Aaron Stebner's WebLog

Thoughts about setup and deployment issues, WiX, XNA, the .NET Framework and Visual Studio

October, 2006

  • Aaron Stebner's WebLog

    Centralized article for customizing the Windows Media Center Start menu in Windows Vista


    I have found myself digging through my blog archives several times in the past couple of weeks to send out links to the various posts that I have written about customizing the Windows Media Center Start menu in Windows Vista.  As a result, I decided to create an article that contains all of the links to make it easier to send out via email.  You can check out the article at this location:


    I will keep that article up-to-date with new topics as they are published.

    Also, Charlie Owen recently created a really nice sample that demonstrates how to accomplish many of the techniques that I previously described, and I find that it is much easier to learn these concepts with examples that you can register on your Windows Media Center system and observe the effects that they have.  This sample will be included in the final release of the Windows Media Center SDK for Windows Vista, so I encourage you to refer to the SDK documentation and samples in addition to these blog posts.

  • Aaron Stebner's WebLog

    .NET Framework 3.0 setup log files


    The installer for the .NET Framework 3.0 (formerly named the WinFX runtime components) chains several different MSIs and Windows hotfixes behind the scenes.  If this setup fails, there are numerous possible causes due to the number of packages being chained behind the scenes.

    The following is a complete list of log files that can be produced during .NET Framework 3.0 setup.  This list may vary depending on what OS you are installing on, what processor architecture, and what prerequisite components were already installed on the system prior to running .NET Framework 3.0 setup.

    Logs produced by the .NET Framework 3.0 setup wrapper

    • dd_dotnetfx3install.txt
    • dd_dotnetfx3error.txt
    • dd_depcheckdotnetfx30.txt

    Logs produced by packages chained during .NET Framework 3.0 setup

    • RGB Rasterizer - dd_rgb_retMSI*.txt
    • MSXML 6.0 Parser - dd_msxml_retMSI*.txt
    • WIC - dd_WIC.txt
    • .NET Framework 2.0 - dd_netfx_retMSI*.txt
    • XPS - dd_XPS.txt
    • Windows Communication Foundation - dd_wcf_retMSI*.txt and dd_wcf_retCA*.txt
    • Windows Presentation Foundation - dd_wpf_retMSI*.txt
    • Windows Workflow Foundation - dd_WF_3.0_x86retMSI*.txt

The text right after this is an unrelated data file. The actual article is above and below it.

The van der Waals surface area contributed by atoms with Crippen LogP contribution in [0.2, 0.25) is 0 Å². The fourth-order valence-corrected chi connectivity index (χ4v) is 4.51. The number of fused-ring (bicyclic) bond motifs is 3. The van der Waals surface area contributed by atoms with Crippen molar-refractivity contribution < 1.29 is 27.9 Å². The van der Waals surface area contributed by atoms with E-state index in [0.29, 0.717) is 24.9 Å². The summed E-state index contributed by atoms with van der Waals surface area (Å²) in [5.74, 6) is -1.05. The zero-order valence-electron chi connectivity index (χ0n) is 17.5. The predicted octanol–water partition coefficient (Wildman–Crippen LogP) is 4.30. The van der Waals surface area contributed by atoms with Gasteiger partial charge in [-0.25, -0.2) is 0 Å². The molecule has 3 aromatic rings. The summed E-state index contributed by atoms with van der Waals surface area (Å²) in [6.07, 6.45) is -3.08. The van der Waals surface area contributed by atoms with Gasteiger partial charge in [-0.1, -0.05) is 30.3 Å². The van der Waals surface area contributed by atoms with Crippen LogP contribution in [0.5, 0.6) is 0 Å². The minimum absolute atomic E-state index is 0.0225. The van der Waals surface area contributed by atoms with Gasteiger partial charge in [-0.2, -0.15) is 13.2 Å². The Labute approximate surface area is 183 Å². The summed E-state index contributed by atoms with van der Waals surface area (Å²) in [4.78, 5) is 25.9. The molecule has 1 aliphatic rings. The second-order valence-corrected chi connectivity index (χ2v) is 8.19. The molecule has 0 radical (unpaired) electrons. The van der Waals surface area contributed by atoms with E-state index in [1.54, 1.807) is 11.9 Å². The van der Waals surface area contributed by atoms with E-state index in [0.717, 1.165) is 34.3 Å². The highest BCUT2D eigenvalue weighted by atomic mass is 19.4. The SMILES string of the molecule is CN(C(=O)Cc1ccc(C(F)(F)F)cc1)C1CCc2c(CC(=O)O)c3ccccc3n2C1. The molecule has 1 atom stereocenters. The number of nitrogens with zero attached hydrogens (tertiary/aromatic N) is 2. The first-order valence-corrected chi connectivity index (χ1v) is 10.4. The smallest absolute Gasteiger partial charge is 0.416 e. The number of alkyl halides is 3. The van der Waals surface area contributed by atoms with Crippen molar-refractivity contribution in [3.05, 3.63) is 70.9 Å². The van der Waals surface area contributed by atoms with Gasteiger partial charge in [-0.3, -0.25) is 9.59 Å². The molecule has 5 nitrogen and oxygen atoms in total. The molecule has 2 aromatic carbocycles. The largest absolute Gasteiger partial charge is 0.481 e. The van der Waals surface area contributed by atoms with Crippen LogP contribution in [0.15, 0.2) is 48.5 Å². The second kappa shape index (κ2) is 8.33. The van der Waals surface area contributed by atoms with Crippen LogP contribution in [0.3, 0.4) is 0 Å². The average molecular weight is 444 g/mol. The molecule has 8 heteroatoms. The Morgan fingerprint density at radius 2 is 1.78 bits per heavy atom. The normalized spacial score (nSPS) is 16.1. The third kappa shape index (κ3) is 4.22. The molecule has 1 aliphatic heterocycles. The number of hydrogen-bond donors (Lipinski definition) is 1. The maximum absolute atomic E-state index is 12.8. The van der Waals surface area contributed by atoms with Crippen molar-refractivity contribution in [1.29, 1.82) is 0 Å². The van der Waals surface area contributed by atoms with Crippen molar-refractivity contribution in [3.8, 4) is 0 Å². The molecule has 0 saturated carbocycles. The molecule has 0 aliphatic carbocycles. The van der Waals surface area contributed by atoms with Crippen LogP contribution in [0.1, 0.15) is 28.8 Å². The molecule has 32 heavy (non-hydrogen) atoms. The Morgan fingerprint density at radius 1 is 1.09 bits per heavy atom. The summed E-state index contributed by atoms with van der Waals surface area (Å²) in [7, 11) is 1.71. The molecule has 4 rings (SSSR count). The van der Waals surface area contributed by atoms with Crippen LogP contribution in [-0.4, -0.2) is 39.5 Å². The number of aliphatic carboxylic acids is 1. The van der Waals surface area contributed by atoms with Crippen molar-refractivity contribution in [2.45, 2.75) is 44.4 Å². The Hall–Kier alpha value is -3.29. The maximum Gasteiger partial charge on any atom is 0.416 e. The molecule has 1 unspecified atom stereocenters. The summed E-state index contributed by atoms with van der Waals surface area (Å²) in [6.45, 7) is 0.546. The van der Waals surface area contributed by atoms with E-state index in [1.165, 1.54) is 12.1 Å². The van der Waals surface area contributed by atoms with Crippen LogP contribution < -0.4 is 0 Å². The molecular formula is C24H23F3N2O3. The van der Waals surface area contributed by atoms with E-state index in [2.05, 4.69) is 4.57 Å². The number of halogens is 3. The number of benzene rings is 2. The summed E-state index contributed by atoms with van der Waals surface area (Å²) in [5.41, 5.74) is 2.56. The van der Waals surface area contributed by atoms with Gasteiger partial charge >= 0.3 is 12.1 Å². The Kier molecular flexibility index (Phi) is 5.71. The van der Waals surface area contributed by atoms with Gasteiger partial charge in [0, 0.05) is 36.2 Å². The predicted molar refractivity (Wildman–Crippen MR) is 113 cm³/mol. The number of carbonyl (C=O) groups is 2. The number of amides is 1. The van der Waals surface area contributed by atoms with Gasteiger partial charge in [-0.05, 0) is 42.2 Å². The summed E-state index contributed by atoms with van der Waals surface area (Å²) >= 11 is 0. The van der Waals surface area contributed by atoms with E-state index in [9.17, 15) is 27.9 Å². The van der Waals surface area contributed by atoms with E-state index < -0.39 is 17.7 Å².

• Core .NET Framework 3.0 identity package - vsmsilog*.txt

    Logs produced by the .NET Framework 3.0 language pack setup wrapper

    • dd_dotnetfx3lperror.txt
    • dd_dotnetfx3lpinstall.txt 

    Logs produced by packages chained during .NET Framework 3.0 language pack setup

    • Individual .NET Framework 2.0 language pack MSIs - dd_netfx_retMSI_langpack*.txt
    • Individual .NET Framework 3.0 language pack MSIs - vsmsilog*.txt

    Log files will be located in the %temp% directory on the system during installation.  When setup completes successfully, the logs produced by the setup wrapper and the log file named vsmsilog*.txt are moved to a new folder located at %windir%\Microsoft.NET\Framework\v3.0\<product name>\Logs.  The <product name> will be Microsoft .NET Framework 3.0 or one of the language packs (for example - Microsoft .NET Framework 3.0 x64 Language Pack - FRA).

    If you run into any issues while installing the .NET Framework 3.0 and report issues to Microsoft via the product feedback site or the MSDN Forums, please locate and include any of the above log files if possible because it will make it easier for us to debug the failures and find root causes and workarounds.

    <update date="11/9/2006"> Added a list of log files for .NET Framework 3.0 language packs and a couple of other log files that I missed originally.  Also added locations where the logs can be found. </update>


  • Aaron Stebner's WebLog

    Mailbag: How to install Microsoft Report Viewer 2005 in silent mode



    I have seen some of your other posts regarding how to install various parts of Visual Studio 2005 and the .NET Framework 2.0 in silent mode.  I would also like to install the Microsoft Report Viewer 2005 redistributable package in silent mode.  How can I accomplish that?


    The Microsoft Report Viewer 2005 redistributable package uses the same external setup UI handler that the .NET Framework 2.0 does.  That means that all of the .NET Framework 2.0 setup command line parameters apply to the Report Viewer setup package as well.

    To install the Report Viewer package in silent mode, you can use a command line like the following (and you can update it with other parameters based on the list in my previous blog post as needed for your scenarios):

    ReportViewer.exe /q:a /c:"install.exe /q"

  • Aaron Stebner's WebLog

    New episode of the Media Center Show - MCML Development Part 2


    Ian Dixon has posted a new episode of the Media Center Show today.  This episode is part 2 of an interview I did with him a few weeks ago about Media Center Markup Language (MCML) development.  Part 1, which was posted last week, served as an introduction to MCML and some of the resources that are available to developers.  Part 2 goes into more detail about the following MCML development topics:

    • Using Rules in MCML to create dynamic UI
    • Creating assemblies that interact with MCML
    • Advanced UI scenarios that can be accomplished purely with MCML markup (without writing code)
    • Windows Media Center Presentation Layer web applications